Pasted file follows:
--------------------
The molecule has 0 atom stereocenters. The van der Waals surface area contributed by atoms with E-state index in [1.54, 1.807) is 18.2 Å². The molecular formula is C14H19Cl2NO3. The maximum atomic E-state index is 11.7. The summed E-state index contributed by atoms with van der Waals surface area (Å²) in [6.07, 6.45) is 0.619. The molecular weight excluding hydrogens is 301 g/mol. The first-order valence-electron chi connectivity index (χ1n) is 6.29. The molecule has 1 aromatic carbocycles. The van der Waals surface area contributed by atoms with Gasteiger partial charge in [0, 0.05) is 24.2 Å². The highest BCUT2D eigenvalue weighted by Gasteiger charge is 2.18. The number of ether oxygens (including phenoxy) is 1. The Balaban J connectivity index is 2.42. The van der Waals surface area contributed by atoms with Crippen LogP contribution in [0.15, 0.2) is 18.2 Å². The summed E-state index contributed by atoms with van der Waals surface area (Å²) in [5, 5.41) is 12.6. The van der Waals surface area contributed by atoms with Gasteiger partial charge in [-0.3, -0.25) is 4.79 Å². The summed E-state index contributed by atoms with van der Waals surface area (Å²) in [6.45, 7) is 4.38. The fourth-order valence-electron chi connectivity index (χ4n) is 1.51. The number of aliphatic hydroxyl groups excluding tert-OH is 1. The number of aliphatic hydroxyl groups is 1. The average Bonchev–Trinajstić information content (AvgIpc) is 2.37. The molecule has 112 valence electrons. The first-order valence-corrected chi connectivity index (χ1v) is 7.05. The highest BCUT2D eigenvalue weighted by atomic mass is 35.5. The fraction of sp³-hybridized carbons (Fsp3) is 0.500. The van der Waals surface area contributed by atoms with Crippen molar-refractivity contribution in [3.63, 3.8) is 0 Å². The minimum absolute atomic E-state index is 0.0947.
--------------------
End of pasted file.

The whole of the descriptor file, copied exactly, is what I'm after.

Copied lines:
The molecule has 0 atom stereocenters. The van der Waals surface area contributed by atoms with E-state index in [1.54, 1.807) is 18.2 Å². The molecular formula is C14H19Cl2NO3. The maximum atomic E-state index is 11.7. The summed E-state index contributed by atoms with van der Waals surface area (Å²) in [6.07, 6.45) is 0.619. The molecular weight excluding hydrogens is 301 g/mol. The first-order valence-electron chi connectivity index (χ1n) is 6.29. The molecule has 1 aromatic carbocycles. The van der Waals surface area contributed by atoms with Gasteiger partial charge in [0, 0.05) is 24.2 Å². The highest BCUT2D eigenvalue weighted by Gasteiger charge is 2.18. The number of ether oxygens (including phenoxy) is 1. The Balaban J connectivity index is 2.42. The van der Waals surface area contributed by atoms with Crippen LogP contribution in [0.15, 0.2) is 18.2 Å². The summed E-state index contributed by atoms with van der Waals surface area (Å²) in [5, 5.41) is 12.6. The van der Waals surface area contributed by atoms with Gasteiger partial charge in [-0.3, -0.25) is 4.79 Å². The summed E-state index contributed by atoms with van der Waals surface area (Å²) in [6.45, 7) is 4.38. The fourth-order valence-electron chi connectivity index (χ4n) is 1.51. The number of aliphatic hydroxyl groups excluding tert-OH is 1. The number of aliphatic hydroxyl groups is 1. The average Bonchev–Trinajstić information content (AvgIpc) is 2.37. The molecule has 112 valence electrons. The first-order valence-corrected chi connectivity index (χ1v) is 7.05. The highest BCUT2D eigenvalue weighted by atomic mass is 35.5. The fraction of sp³-hybridized carbons (Fsp3) is 0.500. The van der Waals surface area contributed by atoms with Crippen molar-refractivity contribution in [3.63, 3.8) is 0 Å². The minimum absolute atomic E-state index is 0.0947.